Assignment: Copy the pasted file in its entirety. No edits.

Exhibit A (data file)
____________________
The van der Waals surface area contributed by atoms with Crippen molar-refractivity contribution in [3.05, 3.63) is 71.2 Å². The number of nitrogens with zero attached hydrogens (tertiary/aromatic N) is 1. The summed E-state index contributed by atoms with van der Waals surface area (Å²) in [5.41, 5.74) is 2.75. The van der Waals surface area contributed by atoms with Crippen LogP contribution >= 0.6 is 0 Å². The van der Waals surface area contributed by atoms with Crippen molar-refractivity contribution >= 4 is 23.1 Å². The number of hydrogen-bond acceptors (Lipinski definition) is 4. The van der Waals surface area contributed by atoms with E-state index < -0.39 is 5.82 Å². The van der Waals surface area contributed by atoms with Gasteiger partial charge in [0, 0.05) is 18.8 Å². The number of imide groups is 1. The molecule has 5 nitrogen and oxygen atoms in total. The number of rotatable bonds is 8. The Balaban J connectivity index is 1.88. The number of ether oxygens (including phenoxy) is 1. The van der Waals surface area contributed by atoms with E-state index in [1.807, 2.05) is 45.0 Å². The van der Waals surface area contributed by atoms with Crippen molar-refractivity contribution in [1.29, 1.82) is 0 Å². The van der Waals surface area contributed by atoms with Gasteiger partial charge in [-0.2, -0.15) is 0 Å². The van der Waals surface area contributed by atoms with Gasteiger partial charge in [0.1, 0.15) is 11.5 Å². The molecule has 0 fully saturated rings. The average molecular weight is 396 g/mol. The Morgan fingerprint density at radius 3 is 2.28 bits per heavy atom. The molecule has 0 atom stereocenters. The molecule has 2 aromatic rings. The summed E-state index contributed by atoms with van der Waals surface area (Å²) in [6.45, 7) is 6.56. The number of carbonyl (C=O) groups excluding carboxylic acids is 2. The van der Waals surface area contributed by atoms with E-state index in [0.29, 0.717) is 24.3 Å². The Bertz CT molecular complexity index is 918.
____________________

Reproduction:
The van der Waals surface area contributed by atoms with Crippen molar-refractivity contribution in [3.05, 3.63) is 71.2 Å². The number of nitrogens with zero attached hydrogens (tertiary/aromatic N) is 1. The summed E-state index contributed by atoms with van der Waals surface area (Å²) in [5.41, 5.74) is 2.75. The van der Waals surface area contributed by atoms with Crippen LogP contribution >= 0.6 is 0 Å². The van der Waals surface area contributed by atoms with Crippen molar-refractivity contribution >= 4 is 23.1 Å². The number of hydrogen-bond acceptors (Lipinski definition) is 4. The van der Waals surface area contributed by atoms with E-state index < -0.39 is 5.82 Å². The van der Waals surface area contributed by atoms with Gasteiger partial charge in [0, 0.05) is 18.8 Å². The number of imide groups is 1. The molecule has 5 nitrogen and oxygen atoms in total. The number of rotatable bonds is 8. The Balaban J connectivity index is 1.88. The number of ether oxygens (including phenoxy) is 1. The van der Waals surface area contributed by atoms with E-state index in [1.807, 2.05) is 45.0 Å². The van der Waals surface area contributed by atoms with Crippen molar-refractivity contribution in [1.29, 1.82) is 0 Å². The van der Waals surface area contributed by atoms with Gasteiger partial charge in [-0.2, -0.15) is 0 Å². The van der Waals surface area contributed by atoms with Gasteiger partial charge in [0.1, 0.15) is 11.5 Å². The molecule has 0 fully saturated rings. The average molecular weight is 396 g/mol. The Morgan fingerprint density at radius 3 is 2.28 bits per heavy atom. The molecule has 0 atom stereocenters. The molecule has 2 aromatic rings. The summed E-state index contributed by atoms with van der Waals surface area (Å²) in [6.45, 7) is 6.56. The number of carbonyl (C=O) groups excluding carboxylic acids is 2. The van der Waals surface area contributed by atoms with E-state index in [0.29, 0.717) is 24.3 Å². The Bertz CT molecular complexity index is 918.